Projects can either be carried out within a research group or, when the project is based on a practical problem suggested by industry, at the partner organisation’s premises. Participants have worked with INMARSAT, Logica, BT, Astrium, Surrey Satellite Technology Ltd (SSTL) and a number of local small companies.
Teaching and assessment
Taught Masters programmes in the Department of Electronic Engineering utilise our research-active staff in conjunction with state-of-the-art facilities. We provide a range of learning experiences – lectures, tutorials, directed study, practical laboratories and project work – that will prepare you for your professional life. The academic staff who teach on this programme are all research-active, and the specialist space modules are delivered by staff recognised as world leaders in small satellite technology.
We are particularly keen to develop in all our students a broad range of generic skills to complement the core technical or scientific competencies of their chosen subject area. Our modular programme format, coupled with the increasing use of innovative teaching and learning strategies such as e-learning and industrially focused short courses, provides a flexible study environment whilst maintaining academic rigour and quality.
All modules are assessed by a combination of formal written examinations, taken at the end of each semester, and coursework assignments.
You will be assigned a personal tutor who will help you to monitor your progress. Very often this tutor will also be your project supervisor, who will guide you through your project work.
Facilities, equipment and support
Through consistent investment, we have built up an impressive infrastructure to support our students and researchers.
The University of Surrey hosts the Surrey Space Centre (SSC) – a unique facility comprising Europe’s largest team of academics and researchers working on small satellites and space engineering. SSC houses laboratories, satellite clean rooms, and a Mission Control Centre designed and developed by students to support international CubeSat operations and also to support the development of the University’s own educational satellites. SSC works very closely with its own spin-out company, Surrey Satellite Technology Ltd. (SSTL) and its parent company EADS-Astrium.
Our teaching laboratories provide ‘hands-on’ experience of satellite design and construction through the use of EyasSAT nano-satellite kits. They also house meteorological satellite receiving stations for the live reception of satellite weather images.
Surrey Satellite Technology Ltd
The Surrey Space Centre works closely with University’s space spin-out company, Surrey Satellite Technology Ltd (SSTL). This ensures close links between our degree programmes and the industrial activity of this cutting-edge space research company.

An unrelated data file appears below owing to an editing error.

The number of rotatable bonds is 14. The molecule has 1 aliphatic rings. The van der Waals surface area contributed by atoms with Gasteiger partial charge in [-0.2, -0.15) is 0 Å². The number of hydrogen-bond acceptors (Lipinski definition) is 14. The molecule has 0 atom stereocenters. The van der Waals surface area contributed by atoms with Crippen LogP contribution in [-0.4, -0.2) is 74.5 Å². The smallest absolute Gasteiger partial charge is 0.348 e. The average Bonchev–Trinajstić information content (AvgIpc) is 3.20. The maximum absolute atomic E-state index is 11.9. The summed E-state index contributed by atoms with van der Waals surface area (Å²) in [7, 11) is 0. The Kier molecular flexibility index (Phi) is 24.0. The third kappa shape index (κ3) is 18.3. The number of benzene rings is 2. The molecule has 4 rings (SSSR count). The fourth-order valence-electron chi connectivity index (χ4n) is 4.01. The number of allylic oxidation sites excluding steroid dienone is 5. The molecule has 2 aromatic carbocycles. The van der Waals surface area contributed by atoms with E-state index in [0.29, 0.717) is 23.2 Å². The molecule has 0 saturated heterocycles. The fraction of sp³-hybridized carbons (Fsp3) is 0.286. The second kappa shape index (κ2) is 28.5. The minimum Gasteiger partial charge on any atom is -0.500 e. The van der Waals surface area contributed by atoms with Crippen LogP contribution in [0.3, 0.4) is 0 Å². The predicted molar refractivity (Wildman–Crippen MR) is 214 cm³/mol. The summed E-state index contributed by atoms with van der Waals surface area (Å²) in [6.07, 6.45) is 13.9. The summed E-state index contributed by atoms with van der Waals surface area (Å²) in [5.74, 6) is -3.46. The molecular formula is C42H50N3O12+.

SSTL was originally formed in 1985 by a small group of academic researchers, whose pioneering spirit has helped it to become a leader in space technology, producing over 36 satellite missions to date with 11 more currently under construction. SSTL has developed a full, cradle-to-grave small satellite capability, covering all aspects from mission definition and design, subsystem design and manufacturing, assembly integration and test, spacecraft testing, environmental testing, launch procurement/management/integration and support, mission commission and operations.
The company is unique in that it designs and manufactures a significant proportion of its satellite components, subsystems and equipments itself, employing over 400 people
SSTL has formed its own spin-out company, DMCii, to exploit the imaging data generated by its highly successful constellation of Earth-imaging micro-satellites. These satellites are playing a major role in providing timely and detailed satellite imagery for humanitarian purposes. For example, Surrey’s Beijing-1 satellite was the major source of humanitarian imagery during the 2008 China earthquake disaster, enabling the assessment of damage and the planning of rescue efforts over the vast area affected. SSTL also designed, built and launched Giove-A – the first of Europe’s Galileo navigation satellites, and is currently building the first operational satellites.
Recently, SSTL was acquired by EADS Astrium, one of the world’s leaders in space transportation, spacecraft and satellite services including prime contractor for Ariane 5, the Columbus space laboratory, the Automated Transfer Vehicle for the International Space Station, its leading-edge large and complex geostationary telecommunications satellites, and the Skynet 5 secure communications system for the UK Ministry of Defence. SSTL will complement Astrium UK’s existing space capabilities that include space transportation, satellites and services. The University continues to work closely with SSTL and EADS Astrium in developing innovation in space technology.